About: Indus dolphins are mammals, not fish. They come up to the surface for air, and as humans do, they give birth to live young, which feed on their mothers' milk. The Indus River dolphin is one of four river dolphin species and subspecies in the world that spend all their lives in freshwater.
Habitat: Found in silt laden turbid water, the Indus River dolphin once inhabited nearly the entire lower Indus River system. Currently, however, it is confined to the range highlighted on the map.
Weight: The Indus River dolphin weighs 70-110 kg (155 - 245 lbs).
Length: The maximum size is 2.5m (8.2 ft), with males smaller than females.
Colour: Mid gray-brown.
Eyes: The dolphin is functionally blind and has no lens in its tiny eye.
Teeth: Adults have between 30 and 36 sharp teeth on each side of the rostrum. The teeth are very long, protruding at the end of the rostrum.
Rostrum: River dolphins possess a much longer snout (rostrum) than most oceanic dolphins, up to one fifth of their body length.
Breathe: Dolphins breathe through a blowhole located on the top of their heads.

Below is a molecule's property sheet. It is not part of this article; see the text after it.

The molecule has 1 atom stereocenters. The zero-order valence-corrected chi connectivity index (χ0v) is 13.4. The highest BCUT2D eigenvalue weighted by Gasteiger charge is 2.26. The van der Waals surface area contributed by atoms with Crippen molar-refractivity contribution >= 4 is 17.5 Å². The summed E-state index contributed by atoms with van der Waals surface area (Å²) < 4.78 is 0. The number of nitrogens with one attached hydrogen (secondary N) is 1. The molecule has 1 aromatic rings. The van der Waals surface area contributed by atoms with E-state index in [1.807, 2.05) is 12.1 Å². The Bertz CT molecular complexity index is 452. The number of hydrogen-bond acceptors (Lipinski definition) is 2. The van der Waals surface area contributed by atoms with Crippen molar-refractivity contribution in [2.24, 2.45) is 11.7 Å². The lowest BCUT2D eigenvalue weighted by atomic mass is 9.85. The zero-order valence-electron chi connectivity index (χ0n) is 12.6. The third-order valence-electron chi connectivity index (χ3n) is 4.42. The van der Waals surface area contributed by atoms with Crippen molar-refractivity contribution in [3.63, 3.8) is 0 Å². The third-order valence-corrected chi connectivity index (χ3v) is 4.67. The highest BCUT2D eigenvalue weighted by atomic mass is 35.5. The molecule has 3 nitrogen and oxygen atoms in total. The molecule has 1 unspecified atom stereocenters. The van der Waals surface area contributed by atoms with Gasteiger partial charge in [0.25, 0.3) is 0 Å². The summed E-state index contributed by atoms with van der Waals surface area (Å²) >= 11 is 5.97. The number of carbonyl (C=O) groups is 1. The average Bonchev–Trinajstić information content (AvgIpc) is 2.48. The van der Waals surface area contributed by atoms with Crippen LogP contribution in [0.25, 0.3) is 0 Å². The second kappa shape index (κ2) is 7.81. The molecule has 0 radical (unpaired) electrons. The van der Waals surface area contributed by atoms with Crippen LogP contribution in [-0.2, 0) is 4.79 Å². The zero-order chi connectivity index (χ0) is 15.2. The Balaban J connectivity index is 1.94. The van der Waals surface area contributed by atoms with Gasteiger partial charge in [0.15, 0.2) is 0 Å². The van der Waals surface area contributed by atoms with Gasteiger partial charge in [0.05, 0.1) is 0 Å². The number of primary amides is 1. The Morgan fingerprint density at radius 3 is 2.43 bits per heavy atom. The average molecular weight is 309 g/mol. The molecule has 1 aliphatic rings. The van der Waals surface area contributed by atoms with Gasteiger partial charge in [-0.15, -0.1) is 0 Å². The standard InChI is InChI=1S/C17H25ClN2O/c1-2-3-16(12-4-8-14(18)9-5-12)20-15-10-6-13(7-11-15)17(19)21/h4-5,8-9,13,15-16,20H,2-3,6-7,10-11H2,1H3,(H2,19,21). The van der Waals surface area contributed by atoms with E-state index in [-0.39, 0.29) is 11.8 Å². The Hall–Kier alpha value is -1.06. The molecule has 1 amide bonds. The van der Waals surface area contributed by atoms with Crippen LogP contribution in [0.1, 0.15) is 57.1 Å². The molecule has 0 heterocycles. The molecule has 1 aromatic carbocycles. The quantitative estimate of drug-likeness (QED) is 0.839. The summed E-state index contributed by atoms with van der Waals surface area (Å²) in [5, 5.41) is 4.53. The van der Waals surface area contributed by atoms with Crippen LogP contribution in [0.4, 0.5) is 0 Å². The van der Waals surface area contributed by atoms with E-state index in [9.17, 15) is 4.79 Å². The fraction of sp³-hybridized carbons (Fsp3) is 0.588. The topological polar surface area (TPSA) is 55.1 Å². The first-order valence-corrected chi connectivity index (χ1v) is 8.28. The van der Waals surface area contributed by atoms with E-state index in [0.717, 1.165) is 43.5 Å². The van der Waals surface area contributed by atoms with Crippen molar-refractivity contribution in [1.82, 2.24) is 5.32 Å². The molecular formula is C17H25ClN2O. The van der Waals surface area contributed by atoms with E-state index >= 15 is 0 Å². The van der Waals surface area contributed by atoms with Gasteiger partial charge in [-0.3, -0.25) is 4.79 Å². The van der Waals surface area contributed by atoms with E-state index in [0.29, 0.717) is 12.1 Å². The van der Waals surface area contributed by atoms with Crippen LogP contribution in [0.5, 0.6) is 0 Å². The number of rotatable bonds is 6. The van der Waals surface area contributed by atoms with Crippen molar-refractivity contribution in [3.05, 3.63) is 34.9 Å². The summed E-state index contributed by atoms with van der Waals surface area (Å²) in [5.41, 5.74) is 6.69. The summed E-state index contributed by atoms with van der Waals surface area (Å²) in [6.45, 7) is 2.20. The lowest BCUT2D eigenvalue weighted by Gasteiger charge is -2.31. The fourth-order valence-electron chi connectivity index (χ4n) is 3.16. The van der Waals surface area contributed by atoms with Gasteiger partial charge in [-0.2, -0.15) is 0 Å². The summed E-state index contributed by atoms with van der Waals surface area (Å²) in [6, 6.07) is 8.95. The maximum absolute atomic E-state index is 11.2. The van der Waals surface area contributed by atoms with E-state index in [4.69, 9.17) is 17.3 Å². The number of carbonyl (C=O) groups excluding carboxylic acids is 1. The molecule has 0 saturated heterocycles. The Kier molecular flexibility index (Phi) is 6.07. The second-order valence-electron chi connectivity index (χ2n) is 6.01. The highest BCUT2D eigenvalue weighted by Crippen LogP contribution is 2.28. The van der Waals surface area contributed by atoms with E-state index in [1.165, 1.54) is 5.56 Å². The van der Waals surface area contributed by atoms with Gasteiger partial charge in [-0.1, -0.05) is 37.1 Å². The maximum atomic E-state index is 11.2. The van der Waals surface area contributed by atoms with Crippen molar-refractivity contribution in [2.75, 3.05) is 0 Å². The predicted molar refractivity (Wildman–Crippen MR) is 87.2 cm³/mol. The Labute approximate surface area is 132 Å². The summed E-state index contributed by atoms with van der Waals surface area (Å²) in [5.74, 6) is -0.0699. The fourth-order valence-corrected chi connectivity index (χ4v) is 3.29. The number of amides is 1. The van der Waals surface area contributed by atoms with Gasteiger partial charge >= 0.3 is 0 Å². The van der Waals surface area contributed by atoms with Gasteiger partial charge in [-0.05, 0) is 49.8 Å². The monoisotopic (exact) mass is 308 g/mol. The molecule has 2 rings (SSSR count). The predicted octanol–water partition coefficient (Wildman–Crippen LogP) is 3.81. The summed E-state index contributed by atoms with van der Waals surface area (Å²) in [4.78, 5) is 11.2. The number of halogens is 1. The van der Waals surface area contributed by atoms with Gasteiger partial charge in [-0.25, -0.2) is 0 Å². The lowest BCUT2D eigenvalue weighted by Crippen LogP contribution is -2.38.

Neck: The neck is narrow and relatively flexible, easing its movements in the complicated river environment.
Flippers: The dolphin has very broad flippers to help it stabilise at slow swimming speed.
Reproduction: The gestation period for the dolphins is approximately 10 months and it is believed that the babies are born in spring. When a baby is born it is about 70 cm long (almost the length of a domestic cat and the mother helps it to the surface to breathe. Babies stay close to their mother for the first six months of their life.
Life span: Scientists think that these dolphins can live for approximately 20 years.
Diet: The Indus River dolphin eats crustaceans such as prawns, as well as fish such as gobies, catfish and carp.